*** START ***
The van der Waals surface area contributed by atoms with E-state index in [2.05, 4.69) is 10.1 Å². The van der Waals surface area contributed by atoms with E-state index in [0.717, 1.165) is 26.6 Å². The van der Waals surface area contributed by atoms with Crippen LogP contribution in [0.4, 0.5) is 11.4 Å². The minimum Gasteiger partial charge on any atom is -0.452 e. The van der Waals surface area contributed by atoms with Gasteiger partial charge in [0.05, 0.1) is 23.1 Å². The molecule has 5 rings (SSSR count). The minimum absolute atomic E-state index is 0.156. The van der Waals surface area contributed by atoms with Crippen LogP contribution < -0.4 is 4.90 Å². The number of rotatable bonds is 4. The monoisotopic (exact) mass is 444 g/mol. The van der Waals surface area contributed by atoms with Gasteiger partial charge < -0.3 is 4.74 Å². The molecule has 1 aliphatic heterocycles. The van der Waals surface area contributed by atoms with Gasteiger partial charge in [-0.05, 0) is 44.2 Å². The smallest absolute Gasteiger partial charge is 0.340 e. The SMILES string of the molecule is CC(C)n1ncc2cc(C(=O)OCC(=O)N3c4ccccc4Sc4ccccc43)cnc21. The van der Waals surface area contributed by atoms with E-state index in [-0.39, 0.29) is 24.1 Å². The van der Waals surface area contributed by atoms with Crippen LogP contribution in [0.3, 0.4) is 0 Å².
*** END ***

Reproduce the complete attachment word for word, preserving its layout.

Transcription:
The van der Waals surface area contributed by atoms with E-state index in [2.05, 4.69) is 10.1 Å². The van der Waals surface area contributed by atoms with E-state index in [0.717, 1.165) is 26.6 Å². The van der Waals surface area contributed by atoms with Crippen LogP contribution in [0.4, 0.5) is 11.4 Å². The minimum Gasteiger partial charge on any atom is -0.452 e. The van der Waals surface area contributed by atoms with Gasteiger partial charge in [0.05, 0.1) is 23.1 Å². The molecule has 5 rings (SSSR count). The minimum absolute atomic E-state index is 0.156. The van der Waals surface area contributed by atoms with Crippen LogP contribution < -0.4 is 4.90 Å². The number of rotatable bonds is 4. The monoisotopic (exact) mass is 444 g/mol. The van der Waals surface area contributed by atoms with Gasteiger partial charge < -0.3 is 4.74 Å². The molecule has 1 aliphatic heterocycles. The van der Waals surface area contributed by atoms with Gasteiger partial charge in [-0.05, 0) is 44.2 Å². The smallest absolute Gasteiger partial charge is 0.340 e. The SMILES string of the molecule is CC(C)n1ncc2cc(C(=O)OCC(=O)N3c4ccccc4Sc4ccccc43)cnc21. The van der Waals surface area contributed by atoms with E-state index in [-0.39, 0.29) is 24.1 Å². The van der Waals surface area contributed by atoms with Crippen LogP contribution in [0.3, 0.4) is 0 Å².